COLUMN: Quit using Notre Dame to question other people’s beliefs


Smoke and flames rise from Notre-Dame Cathedral on April 15 in Paris. A fire broke out on Monday afternoon and quickly spread across the building, collapsing the spire. Tribune News Service

The Notre Dame Cathedral in Paris has been partially burned due to an accident believed to be caused by renovations. Being one of the most recognizable symbols of Catholicism worldwide, it has dominated world media since the holy building went ablaze.

Hundreds of millions of dollars have already been donated to restore the over-800-year-old monument, and visuals of damage have made their way to social media.

The mourning around the world is completely founded. I’m not religious myself, but I understand the heartache of the people who held this building so dear.

However, what I will never understand is the constant need for people to use tragedy to ostracize people who think differently from them.

I find it incredibly frustrating that people will find one way or another to further their message that people who do not believe in their god are wrong because of certain happenings.

The events of Notre Dame are a perfect example.

I stumbled across a tweet that showed the cross within the chapel of the Notre Dame Cathedral, completely unscathed. Rather than rejoicing in the fact that not all is lost, the tweet’s author decided to send a message to people who don’t believe in her religion.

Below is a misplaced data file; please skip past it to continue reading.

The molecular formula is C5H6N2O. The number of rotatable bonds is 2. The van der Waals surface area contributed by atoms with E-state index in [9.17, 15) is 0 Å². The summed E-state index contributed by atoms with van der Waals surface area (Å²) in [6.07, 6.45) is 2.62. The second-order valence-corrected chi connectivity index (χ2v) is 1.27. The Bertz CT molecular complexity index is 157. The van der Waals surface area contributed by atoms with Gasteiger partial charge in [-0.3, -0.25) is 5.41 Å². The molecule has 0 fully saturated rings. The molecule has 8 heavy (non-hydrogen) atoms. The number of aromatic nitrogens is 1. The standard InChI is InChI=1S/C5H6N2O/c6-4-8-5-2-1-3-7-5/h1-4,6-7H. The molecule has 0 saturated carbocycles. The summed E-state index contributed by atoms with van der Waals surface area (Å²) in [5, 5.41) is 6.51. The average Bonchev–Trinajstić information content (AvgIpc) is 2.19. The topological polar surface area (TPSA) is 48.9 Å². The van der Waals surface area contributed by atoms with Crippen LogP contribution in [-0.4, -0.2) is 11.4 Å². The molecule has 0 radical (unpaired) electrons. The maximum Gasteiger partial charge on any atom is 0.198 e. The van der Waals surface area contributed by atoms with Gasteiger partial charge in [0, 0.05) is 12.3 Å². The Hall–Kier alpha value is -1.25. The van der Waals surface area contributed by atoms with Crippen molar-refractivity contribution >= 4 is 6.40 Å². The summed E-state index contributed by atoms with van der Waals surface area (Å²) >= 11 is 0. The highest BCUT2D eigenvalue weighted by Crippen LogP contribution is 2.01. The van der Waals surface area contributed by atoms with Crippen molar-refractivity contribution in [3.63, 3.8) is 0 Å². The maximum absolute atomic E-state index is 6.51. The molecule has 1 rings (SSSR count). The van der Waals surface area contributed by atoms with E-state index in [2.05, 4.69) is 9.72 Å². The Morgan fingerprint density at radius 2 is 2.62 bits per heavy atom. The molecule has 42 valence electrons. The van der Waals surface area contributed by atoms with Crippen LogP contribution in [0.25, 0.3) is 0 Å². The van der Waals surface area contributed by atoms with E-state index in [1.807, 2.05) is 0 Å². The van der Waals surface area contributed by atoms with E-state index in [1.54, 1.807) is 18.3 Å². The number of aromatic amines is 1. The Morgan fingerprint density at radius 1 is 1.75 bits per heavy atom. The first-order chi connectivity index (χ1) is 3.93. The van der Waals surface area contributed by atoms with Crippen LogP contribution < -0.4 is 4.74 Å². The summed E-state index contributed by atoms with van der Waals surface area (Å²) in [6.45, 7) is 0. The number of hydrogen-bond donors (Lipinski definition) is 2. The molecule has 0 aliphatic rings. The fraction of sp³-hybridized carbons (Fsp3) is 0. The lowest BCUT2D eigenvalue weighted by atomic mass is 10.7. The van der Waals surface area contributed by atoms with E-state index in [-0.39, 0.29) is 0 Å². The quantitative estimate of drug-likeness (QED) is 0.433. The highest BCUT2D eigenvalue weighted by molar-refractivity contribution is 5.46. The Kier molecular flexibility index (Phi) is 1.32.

The tweet read: “After all the aftermath and destruction of the Notre Dame fire, the altar and cross remained untouched. Please explain to me how you don’t believe in God after seeing this.”

Well for starters, there is a clear explanation for how the altar and cross survived the blaze. They are surrounded by stone and the wood fire was not hot enough to melt the gold cross. God had absolutely nothing to do with it.

Why people feel the need to come for people who do not believe what they do, I will never know. But what I do know is asking atheist or agnostic people why they do not believe is doing much more harm than good.

Being agnostic myself, I can say without any doubt that this message has never changed my mind on religion. The only thing that comes out of this interaction is a further divide between the two groups.

Something that religious people need to understand is that every non-believer has their reason, myself included. Your disrespectful attempts at discrediting the beliefs of people like me do nothing. It is a joke.

Maybe your god was there at Notre Dame to save that cross. My question is where was God when a white supremacist was burning down historically black churches in Louisiana? Where was God when the Al-Aqsa Mosque in Jerusalem was burning at the same time as the Notre Dame?

I couldn't care less what you believe. All I ask is that you do so while not disrespecting the beliefs of others. Whether you are Catholic, Muslim, Jewish or agnostic like me, you will accomplish nothing bashing the beliefs of others.

Maybe I am just a god-hating agnostic who is angry that I can’t get on social media without being bombarded by content that tells me I am wrong for what I believe. It would not be the first time I have heard it.

But if you see it like me, I just want to see a little more compassion and acceptance out of people and for them to see how destructive their comments are. Or is that asking too much?

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